Excellent news for the Reds and really, all baseball fans, as Aroldis Chapman threw off the mound today for the first time since he was hit in the face by a line drive on March 19.
According to Mark Sheldon of MLB.com, Chapman threw a total of 25 pitches. Reds manager Bryan Price was among those in attendance and he was pleased with what he saw from the hard-throwing left-hander.
“He threw the ball outstanding,” Price said. “He threw all of his pitches, including his slider. He was sharp, extremely enthusiastic and happy to be out there as we all were. It was exciting.”
Chapman suffered fractures above his left eye and nose as a result of the comebacker and required surgery to have a plate inserted in his forehead. He’ll need to make it through multiple bullpen sessions before facing live hitters and the Reds will give him an option to pitch behind a screen when he’s ready to do that. The Reds aren’t going to rush him back into action, but things are looking up for him to contribute in the near future.
Jonathan Broxton was activated from the disabled list last week and is expected to serve as Cincinnati’s closer until Chapman is ready to return.
Josh Hamilton was already a long shot to make the Texas Rangers roster, but his shot got even longer today, as he left camp to have his reconstructed left knee examined after experiencing pain.
As Jeff Wilson reports, Hamilton felt discomfort in the knee during the Rangers’ first full-squad spring training workout yesterday. Hamilton has had 10 knee operations in career. Which is a lot of knee operations in case you were unaware.
You have to wish good luck to Hamilton, but at the same time you have to be realistic. The guy has not played in the major leagues since 2015 and even then he didn’t play well, hitting .253 with eight home runs and 25 RBIs in 50 games. He appeared in one game last year for Double-A Frisco, on April 30. He’ll be paid $24 million this year, mostly by the Angels. One suspects that this will likewise be his last spring training.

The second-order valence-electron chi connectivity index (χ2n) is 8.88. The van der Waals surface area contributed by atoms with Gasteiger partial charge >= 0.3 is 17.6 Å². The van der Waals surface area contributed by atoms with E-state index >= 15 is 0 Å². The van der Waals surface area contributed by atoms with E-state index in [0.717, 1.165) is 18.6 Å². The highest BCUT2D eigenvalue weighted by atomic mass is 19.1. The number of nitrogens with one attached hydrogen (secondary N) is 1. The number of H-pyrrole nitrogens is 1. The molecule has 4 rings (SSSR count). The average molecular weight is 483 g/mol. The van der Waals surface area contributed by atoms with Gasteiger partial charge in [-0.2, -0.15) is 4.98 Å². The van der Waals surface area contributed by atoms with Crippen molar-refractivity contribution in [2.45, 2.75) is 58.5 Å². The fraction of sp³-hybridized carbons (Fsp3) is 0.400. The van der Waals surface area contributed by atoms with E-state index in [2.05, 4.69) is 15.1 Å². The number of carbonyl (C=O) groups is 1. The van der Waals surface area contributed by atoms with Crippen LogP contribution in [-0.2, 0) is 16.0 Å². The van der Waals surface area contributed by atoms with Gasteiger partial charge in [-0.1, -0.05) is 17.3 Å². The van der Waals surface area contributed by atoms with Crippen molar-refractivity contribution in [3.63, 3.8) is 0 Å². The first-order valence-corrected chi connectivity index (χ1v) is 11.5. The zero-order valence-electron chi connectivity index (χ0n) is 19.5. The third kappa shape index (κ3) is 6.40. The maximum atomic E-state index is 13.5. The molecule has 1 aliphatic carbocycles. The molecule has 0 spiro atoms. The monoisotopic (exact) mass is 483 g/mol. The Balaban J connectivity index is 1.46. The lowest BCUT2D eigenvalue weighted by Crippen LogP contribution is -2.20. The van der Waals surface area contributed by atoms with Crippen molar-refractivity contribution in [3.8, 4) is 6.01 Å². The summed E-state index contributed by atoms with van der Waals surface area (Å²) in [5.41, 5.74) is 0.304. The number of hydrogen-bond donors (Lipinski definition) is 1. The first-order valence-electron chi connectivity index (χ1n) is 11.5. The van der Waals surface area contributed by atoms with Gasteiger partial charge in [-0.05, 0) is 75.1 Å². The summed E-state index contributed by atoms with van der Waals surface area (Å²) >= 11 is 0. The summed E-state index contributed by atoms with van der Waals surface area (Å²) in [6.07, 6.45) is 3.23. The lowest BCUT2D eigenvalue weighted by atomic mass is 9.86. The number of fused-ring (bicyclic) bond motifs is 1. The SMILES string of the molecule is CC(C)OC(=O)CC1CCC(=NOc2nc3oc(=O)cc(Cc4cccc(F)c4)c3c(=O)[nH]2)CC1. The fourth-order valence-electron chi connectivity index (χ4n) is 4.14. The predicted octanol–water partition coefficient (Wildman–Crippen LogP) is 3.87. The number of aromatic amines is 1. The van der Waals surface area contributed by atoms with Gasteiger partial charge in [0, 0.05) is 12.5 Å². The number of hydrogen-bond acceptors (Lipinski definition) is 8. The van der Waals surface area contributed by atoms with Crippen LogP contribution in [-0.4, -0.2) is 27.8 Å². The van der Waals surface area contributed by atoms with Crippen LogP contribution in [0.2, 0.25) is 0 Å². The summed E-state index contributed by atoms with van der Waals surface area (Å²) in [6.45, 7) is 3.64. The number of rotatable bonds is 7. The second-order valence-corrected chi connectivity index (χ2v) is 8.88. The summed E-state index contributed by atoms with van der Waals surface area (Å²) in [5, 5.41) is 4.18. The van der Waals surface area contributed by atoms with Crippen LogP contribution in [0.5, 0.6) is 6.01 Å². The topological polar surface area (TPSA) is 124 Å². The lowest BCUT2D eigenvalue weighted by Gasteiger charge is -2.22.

When I and the men with whom I share this most noble cause settled in this corner of the Wyoming Territory, we did so in the name of freedom. In the name of our righteous calling from Our Creator. While my love for you is deathless as is the love of the men under my command for their wives and mothers, it pales to our commitment to The Cause. It comes over us like a strong wind and bears us irresistibly into conflict.
Word comes that President Grant has mustered a thousand troops to disrupt our work and, as I write this, they march westward. Soon they will be upon us. But though they may be blessed with superior arms and numbers, our resolve is unmatched by any force, on Heaven or on Earth.
If, dearest Martha, I do not survive the coming conflagration, never forget how much I love you, and when my last breath escapes me on the battle field, it will whisper your name. Know, though, that should I perish, I do so in the name of righteousness. In the name of the establishment of a land where all Men can experience liberty in the way God Almighty intends for us to experience it.
Yours in love, forever,
Editor’s Note: Colby Rasmus was killed in The Battle of Thermopolis on July 10, 1871 when Federal troops successfully put down the insurrection he and 17 other men mounted, the objective of which was to establish an independent nation in which a willing man could marry a willing bison without the interference of the United States government.
UPDATE: I was not aware of the fact that some folks at SB Nation had done this bit with Andrew Luck. They do it better, even if Colby Rasmus looks worse than Luck. We all bow to Ken Burns, of course.